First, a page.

Medium case: no one steps up but you get it in a decent shape by February and the lack of development afterwards isn't a big deal.

Worst case: You don't finish, no one steps up, the site isn't great, and the community moves to Discord/Reddit/something else. Tons of communities live on those and do perfectly well. It wouldn't be a tragedy if this happens. A bummer, sure, but if the community wants to stay together they'll be able to.

Regardless, be firm about the February cutoff. They've got nearly 5 months to prepare. You don't have to feel bad about leaving. Don't let anyone bully you into staying. You've been volunteering your time (and potentially money) for the community and they have no right to make you feel bad about that.

As for the message itself, I would personally avoid going into all of your grievances with the changing landscape of online communities. That's a good way to alienate people right when you're looking for them to come together. Just be nice, talk about the good times, and let it go.

edit: To give some context, I haven't been in your position, but I have been in communities (MMO guilds mostly) that have gone through what you're describing, and the biggest points to hit are bringing up the "good times" and giving plenty of warning.

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    Thank you! I'll do what you suggested posting a farewell message this evening. Actually I already communicated my choice to community directors months ago but it seems that everything fell on a deaf ear since they keep asking for new shiny features ignoring that my involvement in the community has a clear expiration date (maybe they believed that it was just an impulsive message) so I'll try to communicate my decision to everyone hoping to convince them that my decision is permanent. – Emiliano S. Aug 23 at 16:58
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    You should also ask either the community or whoever's in charge of the site to prioritize your backlog to just the shiny features they want the most (and can get done in 5 months). – jmathew Aug 24 at 1:59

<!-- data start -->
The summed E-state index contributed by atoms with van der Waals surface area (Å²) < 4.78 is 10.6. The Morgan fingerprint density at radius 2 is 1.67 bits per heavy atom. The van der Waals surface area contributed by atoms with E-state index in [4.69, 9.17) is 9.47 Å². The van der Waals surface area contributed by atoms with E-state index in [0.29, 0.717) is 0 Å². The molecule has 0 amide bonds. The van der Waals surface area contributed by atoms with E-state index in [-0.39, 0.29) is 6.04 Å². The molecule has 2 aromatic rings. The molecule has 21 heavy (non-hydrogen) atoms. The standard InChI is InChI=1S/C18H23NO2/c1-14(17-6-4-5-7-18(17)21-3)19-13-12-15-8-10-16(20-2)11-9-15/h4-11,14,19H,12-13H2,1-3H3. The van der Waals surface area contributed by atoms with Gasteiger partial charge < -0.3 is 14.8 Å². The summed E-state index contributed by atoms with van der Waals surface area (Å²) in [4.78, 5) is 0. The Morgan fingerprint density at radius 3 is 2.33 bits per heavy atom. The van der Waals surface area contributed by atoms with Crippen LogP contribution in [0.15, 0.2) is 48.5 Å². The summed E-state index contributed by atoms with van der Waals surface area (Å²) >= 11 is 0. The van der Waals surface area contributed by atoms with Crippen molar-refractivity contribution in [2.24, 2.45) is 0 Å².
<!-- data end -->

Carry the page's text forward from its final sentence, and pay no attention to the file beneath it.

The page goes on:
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    I already did it, the backlog priorities are quite obvious so I'm working following priorities. – Emiliano S. Aug 26 at 12:41
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I've been involved the same way, but IRL. Our community of players was meeting twice a month for several hours, playing all sunday long. I had created the community from scratch, and did all of the job on the website, as I was (and remained for years) the only one who could work on dev. Then came the time to move on, and leave...

What I did then was:

  1. honestly explain everything (why I was leaving: time, new professional project...and so on)
  2. tell them very early that I would leave.
  3. provide them with solutions if needed/possible.

Point #1 : in my case, why I would leave, how sorry I was, lack of time, personal energy bar hitting the very bottom...etc. I first sent a email to our group and posted a message on our forum, telling them that we would discuss this next sunday. In your case, with your words and deadlines: tell the truth, explain, be nice and calm, show empathy, ask for understanding.

Point #2 : in my case, provide them with a 6-months timeline; in your case: ditto. No problemo.

Point #3 : no one could step in and replace me 100%. So I offered them another option for the only things that they weren't able to do by themselves (update of database for standings, meetings and a couple of other things that required dev knowledge), in this case, some google sheets that could be modified and that everybody could see online. They did that.

As a "team leader" for the community, I had more responsabilities that just the website, so we even had time to run elections and have a new board of people taking responsabilities. Honesty and time is just what's needed here, I believe.

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I cannot leave before the site is finished.

I was keen to focus on this comment as I think it is the crux of the issue. The Twitlonger suggestion is great. Somehow communicating your decision to the wider community rather than just to the community leaders and directors is essential as your decision might have been minimised like it sounds like now.

Anyways, focusing on the minimum viable product to get the site published and available is crucial. Identify the barriers and outline the difficulties in getting the site up. Usually there are severe financial or emotional barriers to making a site available, for example they want it to be better than another communities site or they enjoy the development process more than just making the site available your wider community. There may also be territorial issues, as only limited people have access now, those people with access will lose power once the site is generally available and the public and community has access to the information.

I suspect if you are able to tackle the site publication issue quickly, it would be easier to exit faster than how others proposed here. I reckon the dynamics of the situation would change dramatically and provide you a great time to leave. Once sites are published it is much easier to get collaboration and offers from others to provide development work.